Last week’s release of Yojimbo by Bare Bones Inc showed that the company is not content to rest on its BBEdit-colored laurels. Lots of people had lots of questions following Yojimbo’s release, and earlier today I had a chance to put some of those questions to Bare Bones boss Rich Siegel.
Siegel denies that the app is part of a diversification effort by the company, which relies on continued sales of BBEdit for a large part of its income. Instead, he says, Yojimbo was a long time in the making, and like BBEdit and Mailsmith, resulted from one of the Bare Bones team feeling the need for a specific function.
“Steve Kalkwarf (Bare Bones software developer) had been thinking about about this particular need for over 10 years. In other words, how to manage all of these bits of stuff,” says Siegel.
“Some products are too complicated to set up and use. Others ask you to conform to the designer’s view of how you should structure your data,” he says, referring to the many other information managers available for OS X.
Which is a possibly controversial thing to say to people already quite happy using one of them. Siegel says he’s not out to compete with the established rival apps, but his potential customers will certainly be doing comparison tests to see which of the many options suits them best.
Siegel is confident that Yojimbo’s ease of use will pull people in. He says the motivation at Bare Bones HQ was to make something “effortless and reliable.”
And that’s one reason why you won’t be seeing more “pro”-oriented features like nested folders and scriptability in Yojimbo any time soon.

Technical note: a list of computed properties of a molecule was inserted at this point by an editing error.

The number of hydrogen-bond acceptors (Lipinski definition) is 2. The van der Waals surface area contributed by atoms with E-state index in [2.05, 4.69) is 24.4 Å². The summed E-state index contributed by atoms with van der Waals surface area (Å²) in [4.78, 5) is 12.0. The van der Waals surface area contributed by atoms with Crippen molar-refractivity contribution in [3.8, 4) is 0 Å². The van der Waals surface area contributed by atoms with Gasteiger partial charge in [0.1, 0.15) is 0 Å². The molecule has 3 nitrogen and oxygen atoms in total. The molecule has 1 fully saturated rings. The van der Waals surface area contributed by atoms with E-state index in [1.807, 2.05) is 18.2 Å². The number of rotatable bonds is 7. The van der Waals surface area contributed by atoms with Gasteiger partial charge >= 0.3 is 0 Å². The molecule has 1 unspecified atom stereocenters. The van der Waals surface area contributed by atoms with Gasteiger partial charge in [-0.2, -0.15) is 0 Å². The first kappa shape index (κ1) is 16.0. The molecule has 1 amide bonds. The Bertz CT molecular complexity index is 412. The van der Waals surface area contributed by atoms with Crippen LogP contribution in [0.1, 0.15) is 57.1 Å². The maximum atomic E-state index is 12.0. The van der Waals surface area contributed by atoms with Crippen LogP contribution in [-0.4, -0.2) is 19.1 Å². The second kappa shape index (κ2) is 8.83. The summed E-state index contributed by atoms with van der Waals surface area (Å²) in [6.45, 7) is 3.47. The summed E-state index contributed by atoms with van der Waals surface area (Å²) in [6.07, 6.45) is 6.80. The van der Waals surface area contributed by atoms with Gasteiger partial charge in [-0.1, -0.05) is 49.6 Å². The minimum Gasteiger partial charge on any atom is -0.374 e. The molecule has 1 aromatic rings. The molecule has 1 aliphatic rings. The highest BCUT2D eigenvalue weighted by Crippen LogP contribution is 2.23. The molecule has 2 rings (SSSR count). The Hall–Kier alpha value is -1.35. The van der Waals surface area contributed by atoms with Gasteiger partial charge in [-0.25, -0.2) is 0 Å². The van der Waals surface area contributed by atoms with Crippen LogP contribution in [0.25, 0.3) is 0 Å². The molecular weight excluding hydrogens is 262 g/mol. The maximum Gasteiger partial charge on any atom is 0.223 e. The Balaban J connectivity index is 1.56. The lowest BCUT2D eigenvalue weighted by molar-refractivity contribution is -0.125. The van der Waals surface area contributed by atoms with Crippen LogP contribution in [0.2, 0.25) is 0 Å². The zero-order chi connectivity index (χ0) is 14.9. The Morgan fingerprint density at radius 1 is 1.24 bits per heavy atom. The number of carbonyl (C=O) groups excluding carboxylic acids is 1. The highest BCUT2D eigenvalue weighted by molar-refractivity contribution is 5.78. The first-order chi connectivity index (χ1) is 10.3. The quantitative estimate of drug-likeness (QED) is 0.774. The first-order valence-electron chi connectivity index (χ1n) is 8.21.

The whole point, says Siegel, is that use of Yojimbo should be effortless, and therefore require no effort by the user. Nested folders means creating - and maintaining - a hierarchy for your information.
“There’s a forced need for hierarchy, but it doesn’t have any benefits,” Siegel says. Making your information hierarchical means adding effort. Don’t hold your breath for scriptability, either.
“We didn’t want to put scriptability in for its own sake. In a more complex app you would have to, of course. Rather than invest the time in making it scriptable, we might invest it in automating creation and import of data items,” says Siegel.
“But before that we shall allow people to create their own Smart Collections,” he adds.
Yojimbo is all about keeping things simple. Siegel says that he hardly uses the Collections feature - he just throws data into Yojimbo and trusts that the search function will help him find what he needs.
He’s also a .Mac customer, and has been since the service began: “Personally, I think the sync feature is worth the price of .Mac.” He’s been making lots of use of it to sync Yojimbo databases between home and work.
Towards the end of our chat, Siegel is prepared to admit that in some respects at least, Yojimbo is a new direction for Bare Bones. It’s not the company’s first use Cocoa code, but the app looks sufficiently different to make people sit up and notice. For many, it looks like Bare Bones’ first use of Cocoa.
And Siegel is very wary of meddling with the look of older apps like BBEdit, no matter how out-of-date they may seem:
“There’s modernization work going on in BBEdit, but you have to be very careful of the ‘tyranny of the installed base’. I was speaking to a guy at Apple about it, and he warned me: ‘Don’t break the customer experience.’ That’s the kind of thing we have to think about all the time.”
He admits that Yojimbo’s target market is a new one for Bare Bones. “Yojimbo is a different problem domain. I agree that the customer base is not going to be limited to the tech-oriented people as it has been with our other apps. Anyone who can use iTunes can use Yojimbo.”